A little later, I drive home through that river valley I’ve driven countless times now, alone or with kids or sometimes with friends. The road switchbacks through the shadowy Woodbury gulf, and shortly after that, I’m home again, feeding the wood stove and cats, then on the couch with my laptop and work, listening to the litany of reporting from the Ukraine. I remember clearly when I was 23, too, living in Vermont, and it seemed utterly normal to have strangers ask, out of curiosity and nothing more, where do you live and what’s your story?
I sweep up the stove ashes and bring in more wood. The night promises more cold. How much I’d love to put my hands on sun-warmed soil and plant a garden of sunflowers.
20 below this morning as I head out to start my car. The moon hangs in a crescent over our house, visible through the smoke from our wood fire. In January, Vermont, the days creak along with the cold.
In an evening meeting, it’s just me at the town hall, holding that physical place as an open meeting law requirement, everyone else virtual from their living rooms or home offices. From the hallway, I pick through a box of cast-offs and take a pair of Teva sandals. A kind of promise, for another season.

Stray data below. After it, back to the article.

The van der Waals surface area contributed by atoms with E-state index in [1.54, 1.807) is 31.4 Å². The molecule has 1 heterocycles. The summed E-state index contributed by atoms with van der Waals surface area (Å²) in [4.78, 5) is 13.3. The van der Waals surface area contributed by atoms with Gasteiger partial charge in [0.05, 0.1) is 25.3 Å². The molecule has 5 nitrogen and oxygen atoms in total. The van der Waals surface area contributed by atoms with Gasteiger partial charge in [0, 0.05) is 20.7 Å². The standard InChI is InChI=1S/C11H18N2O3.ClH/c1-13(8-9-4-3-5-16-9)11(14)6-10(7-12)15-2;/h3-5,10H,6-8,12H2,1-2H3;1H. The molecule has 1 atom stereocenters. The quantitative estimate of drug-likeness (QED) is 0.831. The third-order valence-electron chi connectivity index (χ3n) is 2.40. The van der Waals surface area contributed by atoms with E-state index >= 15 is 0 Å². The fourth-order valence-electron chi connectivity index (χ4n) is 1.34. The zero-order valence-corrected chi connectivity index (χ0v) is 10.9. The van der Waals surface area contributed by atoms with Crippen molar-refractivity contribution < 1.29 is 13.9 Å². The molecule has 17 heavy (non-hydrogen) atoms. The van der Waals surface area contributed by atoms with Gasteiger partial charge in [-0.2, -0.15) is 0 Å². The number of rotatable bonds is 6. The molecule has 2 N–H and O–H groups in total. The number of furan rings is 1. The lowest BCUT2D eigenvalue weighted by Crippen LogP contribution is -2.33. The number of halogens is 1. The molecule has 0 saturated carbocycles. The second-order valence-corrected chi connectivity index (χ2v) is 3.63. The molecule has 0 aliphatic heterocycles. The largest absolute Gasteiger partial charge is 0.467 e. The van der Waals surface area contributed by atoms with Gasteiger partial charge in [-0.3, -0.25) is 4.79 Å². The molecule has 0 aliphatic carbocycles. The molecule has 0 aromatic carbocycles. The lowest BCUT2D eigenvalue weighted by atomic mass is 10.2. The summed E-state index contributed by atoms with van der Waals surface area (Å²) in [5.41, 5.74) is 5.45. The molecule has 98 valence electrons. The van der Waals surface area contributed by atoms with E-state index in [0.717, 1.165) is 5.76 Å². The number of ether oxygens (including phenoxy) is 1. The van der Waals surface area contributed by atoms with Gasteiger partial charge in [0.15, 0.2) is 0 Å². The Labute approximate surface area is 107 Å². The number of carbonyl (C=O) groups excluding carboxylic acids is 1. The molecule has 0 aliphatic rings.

Twilight drags out again — not a sign of spring by any means but a hopeful sign. The light’s returning to us. After work, I rush through my outside chores, then keep walking and walking. I’ve somehow slightly twinged my knee, and so I walk with the faintest of limps, which amuses my athletic daughter no end. Why wouldn’t your body hurt? she asks me.
We live in such a crazy, mixed-up time. Some of this is just us — a high school student, a grown daughter, four jobs between us, an EMT class, a recently published book and another I’m writing, an absent father, my single motherless — and then a world where the Expected Everydayness is suddenly flipped inside out. The rules have all changed, or at least it’s worth rethinking all the rules.
No phones, ever, at dinner. But then my youngest asks why? and we call my brother. He’s working at his brewery and steps into a quiet place. My daughter and I eat calzones and talk skiing and Covid. We talk bread making. And that is really darn nice.
Some time when the river is ice ask me mistakes I have made. Ask me whether what I have done is my life. Others have come in their slow way into my thought, and some have tried to help or to hurt: ask me what difference their strongest love or hate has made.
I will listen to what you say. You and I can turn and look at the silent river and wait. We know the current is there, hidden; and there are comings and goings from miles away that hold the stillness exactly before us. What the river says, that is what I say.”